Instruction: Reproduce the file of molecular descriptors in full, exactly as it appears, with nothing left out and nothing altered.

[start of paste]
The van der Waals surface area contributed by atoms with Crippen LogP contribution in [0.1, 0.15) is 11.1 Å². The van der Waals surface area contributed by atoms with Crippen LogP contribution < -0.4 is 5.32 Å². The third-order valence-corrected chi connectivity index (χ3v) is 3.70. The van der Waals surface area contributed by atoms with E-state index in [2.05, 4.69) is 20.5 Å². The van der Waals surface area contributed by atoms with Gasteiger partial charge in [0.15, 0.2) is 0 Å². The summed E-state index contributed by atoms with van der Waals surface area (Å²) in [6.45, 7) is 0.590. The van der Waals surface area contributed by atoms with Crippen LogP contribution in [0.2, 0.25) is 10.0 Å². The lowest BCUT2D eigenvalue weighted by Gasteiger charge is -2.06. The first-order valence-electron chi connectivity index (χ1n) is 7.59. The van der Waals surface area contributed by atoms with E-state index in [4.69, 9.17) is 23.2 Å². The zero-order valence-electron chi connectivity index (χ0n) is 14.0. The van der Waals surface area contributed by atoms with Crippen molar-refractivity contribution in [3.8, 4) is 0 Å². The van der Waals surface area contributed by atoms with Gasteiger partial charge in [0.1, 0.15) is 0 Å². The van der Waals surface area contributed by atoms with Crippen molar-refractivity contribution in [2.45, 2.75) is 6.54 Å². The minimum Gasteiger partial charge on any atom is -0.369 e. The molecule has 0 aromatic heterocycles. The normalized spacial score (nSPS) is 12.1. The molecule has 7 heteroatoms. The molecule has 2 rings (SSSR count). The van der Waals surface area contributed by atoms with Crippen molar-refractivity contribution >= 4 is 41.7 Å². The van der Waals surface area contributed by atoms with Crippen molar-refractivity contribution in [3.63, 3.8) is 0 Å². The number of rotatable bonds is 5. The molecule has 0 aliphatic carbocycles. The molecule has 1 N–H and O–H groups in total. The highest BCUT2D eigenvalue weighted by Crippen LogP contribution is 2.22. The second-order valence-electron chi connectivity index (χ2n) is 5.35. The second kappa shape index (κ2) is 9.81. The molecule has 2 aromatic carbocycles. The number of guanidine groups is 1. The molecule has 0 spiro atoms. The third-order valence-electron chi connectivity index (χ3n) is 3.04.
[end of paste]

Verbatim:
The van der Waals surface area contributed by atoms with Crippen LogP contribution in [0.1, 0.15) is 11.1 Å². The van der Waals surface area contributed by atoms with Crippen LogP contribution < -0.4 is 5.32 Å². The third-order valence-corrected chi connectivity index (χ3v) is 3.70. The van der Waals surface area contributed by atoms with E-state index in [2.05, 4.69) is 20.5 Å². The van der Waals surface area contributed by atoms with Gasteiger partial charge in [0.15, 0.2) is 0 Å². The summed E-state index contributed by atoms with van der Waals surface area (Å²) in [6.45, 7) is 0.590. The van der Waals surface area contributed by atoms with Crippen LogP contribution in [0.2, 0.25) is 10.0 Å². The lowest BCUT2D eigenvalue weighted by Gasteiger charge is -2.06. The first-order valence-electron chi connectivity index (χ1n) is 7.59. The van der Waals surface area contributed by atoms with E-state index in [4.69, 9.17) is 23.2 Å². The zero-order valence-electron chi connectivity index (χ0n) is 14.0. The van der Waals surface area contributed by atoms with Crippen molar-refractivity contribution in [3.8, 4) is 0 Å². The van der Waals surface area contributed by atoms with Gasteiger partial charge in [0.1, 0.15) is 0 Å². The van der Waals surface area contributed by atoms with Crippen molar-refractivity contribution in [2.45, 2.75) is 6.54 Å². The minimum Gasteiger partial charge on any atom is -0.369 e. The molecule has 0 aromatic heterocycles. The normalized spacial score (nSPS) is 12.1. The molecule has 7 heteroatoms. The molecule has 2 rings (SSSR count). The van der Waals surface area contributed by atoms with Crippen molar-refractivity contribution >= 4 is 41.7 Å². The van der Waals surface area contributed by atoms with Crippen molar-refractivity contribution in [3.63, 3.8) is 0 Å². The number of rotatable bonds is 5. The molecule has 0 aliphatic carbocycles. The molecule has 1 N–H and O–H groups in total. The highest BCUT2D eigenvalue weighted by Crippen LogP contribution is 2.22. The second-order valence-electron chi connectivity index (χ2n) is 5.35. The second kappa shape index (κ2) is 9.81. The molecule has 2 aromatic carbocycles. The number of guanidine groups is 1. The molecule has 0 spiro atoms. The third-order valence-electron chi connectivity index (χ3n) is 3.04.